Mushtaque Chowdhury (LSHTM PhD, 1986) is the founding Dean James P. Grant School of Public Health, BRAC University and Professor of Population & Family Health, Columbia University. He currently lives in Dhaka, Bangladesh and has been writing articles on how Bangladesh is dealing with COVID-19. Within this blog piece he discusses the first eight days of lockdown and the impact it has had on his country.
“COVID-19 has affected my work immensely. I live in Dhaka and the virus is here, afflicting more and more people. The preparation is minimum and the effect on the poor is catastrophic due to lockdown. I have been responding to the outbreak by initiating research projects on the spread of the virus and how it is impacting on the different segments of the population. Positively, coronavirus has led to undertaking important research studies on its impact. LSHTM’s training has given me the confidence and tools to undertake this relevant research, I am very proud to be an LSHTM alumnus.”
Homebound: The first eight days
“The country, and the world at large, has changed at an unprecedented pace. All 193 of the UN member countries have reported the existence of COVID-19 within their borders. We remain homebound, along with a third of humanity. No other global crisis has reached so many countries and people in the past. It is levelling socioeconomic gaps. Rich, poor, the powerful and the disenfranchised – all are susceptible.
“My wife and I decided to give in to the mounting pressure from our children and finally stay home from March 18, 2020—incidentally the day the first COVID-19 related death was announced in Bangladesh. At the risk of sounding insensitive, the first hit for us was in our apartment building. The caretaker left his job without notice. The cleaner became irregular. I decided to take over some of their jobs, including distributing newspapers to different apartments. As a precaution for all involved, we gave paid leave to our help.
“Now that we are on our own, I’m letting the inner optimist out and approaching this from a glass half-full perspective. I finally have time to do things that I don’t normally do or am not allowed to do. Yesterday, I decided to cook bhaji with shalgom. This particular winter vegetable is normally used as an ingredient with fish or meat, not as a bhaji. My wife appreciated my cooking with a grain of salt— “delicious but it has too much oil.” I have re-taken charge of cleaning, which I used to do while abroad. Watching movies is another popular pastime. Like many others, we re-watched the 2011 hit Contagion, which is very similar to what is happening in the world today.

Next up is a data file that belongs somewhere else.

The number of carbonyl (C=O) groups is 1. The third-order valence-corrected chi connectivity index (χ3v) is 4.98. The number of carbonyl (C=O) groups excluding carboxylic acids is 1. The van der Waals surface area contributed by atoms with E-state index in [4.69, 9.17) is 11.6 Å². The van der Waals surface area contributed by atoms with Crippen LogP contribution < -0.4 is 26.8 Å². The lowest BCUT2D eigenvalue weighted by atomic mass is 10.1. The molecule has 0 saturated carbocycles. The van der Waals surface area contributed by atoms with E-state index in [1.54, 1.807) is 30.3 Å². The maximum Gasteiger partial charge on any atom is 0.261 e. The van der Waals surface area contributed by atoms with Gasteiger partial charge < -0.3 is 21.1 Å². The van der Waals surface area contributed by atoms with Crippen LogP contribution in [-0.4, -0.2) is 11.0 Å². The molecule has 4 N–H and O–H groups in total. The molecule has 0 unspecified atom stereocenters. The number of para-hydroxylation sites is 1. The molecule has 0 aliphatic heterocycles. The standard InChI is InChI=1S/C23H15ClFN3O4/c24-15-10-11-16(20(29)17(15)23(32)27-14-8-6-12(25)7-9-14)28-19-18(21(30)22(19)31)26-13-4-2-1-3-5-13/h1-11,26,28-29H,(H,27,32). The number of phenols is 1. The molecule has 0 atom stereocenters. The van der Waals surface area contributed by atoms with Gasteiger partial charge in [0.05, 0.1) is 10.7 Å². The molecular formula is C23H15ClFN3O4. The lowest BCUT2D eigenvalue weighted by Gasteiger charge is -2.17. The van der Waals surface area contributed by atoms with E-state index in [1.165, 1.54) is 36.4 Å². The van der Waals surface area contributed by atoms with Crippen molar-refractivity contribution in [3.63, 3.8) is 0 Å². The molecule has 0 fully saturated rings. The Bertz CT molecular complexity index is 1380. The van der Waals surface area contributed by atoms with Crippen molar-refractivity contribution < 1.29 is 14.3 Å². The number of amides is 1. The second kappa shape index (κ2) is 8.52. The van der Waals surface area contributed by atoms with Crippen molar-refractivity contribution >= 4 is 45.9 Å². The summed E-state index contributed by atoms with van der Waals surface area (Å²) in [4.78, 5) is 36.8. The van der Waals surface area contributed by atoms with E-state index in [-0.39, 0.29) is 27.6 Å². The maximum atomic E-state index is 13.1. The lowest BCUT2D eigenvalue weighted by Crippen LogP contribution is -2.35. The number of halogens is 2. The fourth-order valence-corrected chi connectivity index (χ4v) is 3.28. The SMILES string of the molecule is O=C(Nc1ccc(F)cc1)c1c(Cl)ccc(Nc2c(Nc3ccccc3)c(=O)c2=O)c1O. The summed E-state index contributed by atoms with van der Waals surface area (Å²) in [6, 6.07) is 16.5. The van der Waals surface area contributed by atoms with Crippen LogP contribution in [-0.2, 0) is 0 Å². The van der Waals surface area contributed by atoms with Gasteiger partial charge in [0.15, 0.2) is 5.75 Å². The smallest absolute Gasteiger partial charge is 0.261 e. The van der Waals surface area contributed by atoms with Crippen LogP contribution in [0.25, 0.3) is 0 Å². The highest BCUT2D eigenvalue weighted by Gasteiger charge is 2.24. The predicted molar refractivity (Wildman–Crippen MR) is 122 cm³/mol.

“Staying at home and the additional cleaning and apartment duties has not prevented me from my ‘other work’. Many academics and researchers are taking the crisis as an opportunity to engage in research on the pandemic. As part of several virtual working groups, I have had the opportunity to connect with some very insightful people, which is furthering my thinking. Similarly, I am spending considerable time each day on conference calls with colleagues and friends from around the world who are concerned about the crisis and its potential responses. In one such meeting convened by a local group and attended by leading health specialists and some with close connections to the government’s Covid-19 responses, it was abundantly clear that a grim future would be inevitable unless effective and decisive steps were taken without any further delay.
“Of late, the government has taken a number of positive steps. However, while the country is now in a near “lockdown” condition, why are we not calling it so? The government offices have been given chhuti, and to many, as we have seen, this is interpreted as “holiday”. In such emergencies, it is always critical to be clear, transparent and decisive—call a spade, a spade! In such situations, it is always the poor who suffer most, particularly those who live hand-to-mouth and depend on meagre wages. The Prime Minister, in her address to the nation, announced a package of financial assistance for those who would be hard-hit by the crisis. These include an incentive package worth Tk 5000 crore (£47) to help the export-oriented sectors. This, as she said emphatically, would be used to pay for workers’ wages. She also announced a few other measures for the rural poor. However, it is not clear whether these are new funds for the looming crisis or part of already existing social welfare schemes run by the government. If it is the former, we need to know how much money the government is committing and also make sure that these are efficiently used. If the latter, the government must commit new funds because the existing schemes reach only a section of the poor.
“This is the time to stay at home, but we must remember to not shut all doors, figuratively speaking. We have to stay active and innovative and extend whatever assistance we can to face this unparalleled crisis together.”